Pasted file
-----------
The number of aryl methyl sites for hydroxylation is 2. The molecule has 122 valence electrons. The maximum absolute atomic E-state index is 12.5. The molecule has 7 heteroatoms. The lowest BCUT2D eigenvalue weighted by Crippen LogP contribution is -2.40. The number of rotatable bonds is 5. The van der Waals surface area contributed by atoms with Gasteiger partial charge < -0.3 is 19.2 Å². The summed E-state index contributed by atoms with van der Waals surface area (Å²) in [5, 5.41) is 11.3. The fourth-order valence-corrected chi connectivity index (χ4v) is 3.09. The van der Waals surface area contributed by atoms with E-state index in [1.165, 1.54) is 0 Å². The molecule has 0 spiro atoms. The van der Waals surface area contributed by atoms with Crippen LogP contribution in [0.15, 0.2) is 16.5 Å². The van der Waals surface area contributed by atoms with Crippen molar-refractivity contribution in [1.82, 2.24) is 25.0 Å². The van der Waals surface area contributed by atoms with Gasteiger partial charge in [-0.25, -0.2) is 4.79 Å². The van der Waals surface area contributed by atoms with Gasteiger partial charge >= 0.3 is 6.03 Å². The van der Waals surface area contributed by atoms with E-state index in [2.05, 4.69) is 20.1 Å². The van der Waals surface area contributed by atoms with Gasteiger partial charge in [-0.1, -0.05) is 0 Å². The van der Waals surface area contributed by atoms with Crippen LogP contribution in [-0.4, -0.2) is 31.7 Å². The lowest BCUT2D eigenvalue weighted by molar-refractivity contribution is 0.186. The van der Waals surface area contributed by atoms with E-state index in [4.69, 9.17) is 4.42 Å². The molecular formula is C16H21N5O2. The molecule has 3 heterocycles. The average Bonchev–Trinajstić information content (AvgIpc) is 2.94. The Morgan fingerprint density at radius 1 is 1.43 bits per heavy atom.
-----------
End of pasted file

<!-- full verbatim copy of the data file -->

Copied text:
The number of aryl methyl sites for hydroxylation is 2. The molecule has 122 valence electrons. The maximum absolute atomic E-state index is 12.5. The molecule has 7 heteroatoms. The lowest BCUT2D eigenvalue weighted by Crippen LogP contribution is -2.40. The number of rotatable bonds is 5. The van der Waals surface area contributed by atoms with Gasteiger partial charge < -0.3 is 19.2 Å². The summed E-state index contributed by atoms with van der Waals surface area (Å²) in [5, 5.41) is 11.3. The fourth-order valence-corrected chi connectivity index (χ4v) is 3.09. The van der Waals surface area contributed by atoms with E-state index in [1.165, 1.54) is 0 Å². The molecule has 0 spiro atoms. The van der Waals surface area contributed by atoms with Crippen LogP contribution in [0.15, 0.2) is 16.5 Å². The van der Waals surface area contributed by atoms with Crippen molar-refractivity contribution in [1.82, 2.24) is 25.0 Å². The van der Waals surface area contributed by atoms with Gasteiger partial charge in [-0.25, -0.2) is 4.79 Å². The van der Waals surface area contributed by atoms with Gasteiger partial charge >= 0.3 is 6.03 Å². The van der Waals surface area contributed by atoms with E-state index in [2.05, 4.69) is 20.1 Å². The van der Waals surface area contributed by atoms with Gasteiger partial charge in [-0.1, -0.05) is 0 Å². The van der Waals surface area contributed by atoms with Crippen LogP contribution in [-0.4, -0.2) is 31.7 Å². The lowest BCUT2D eigenvalue weighted by molar-refractivity contribution is 0.186. The van der Waals surface area contributed by atoms with E-state index in [4.69, 9.17) is 4.42 Å². The molecular formula is C16H21N5O2. The molecule has 3 heterocycles. The average Bonchev–Trinajstić information content (AvgIpc) is 2.94. The Morgan fingerprint density at radius 1 is 1.43 bits per heavy atom.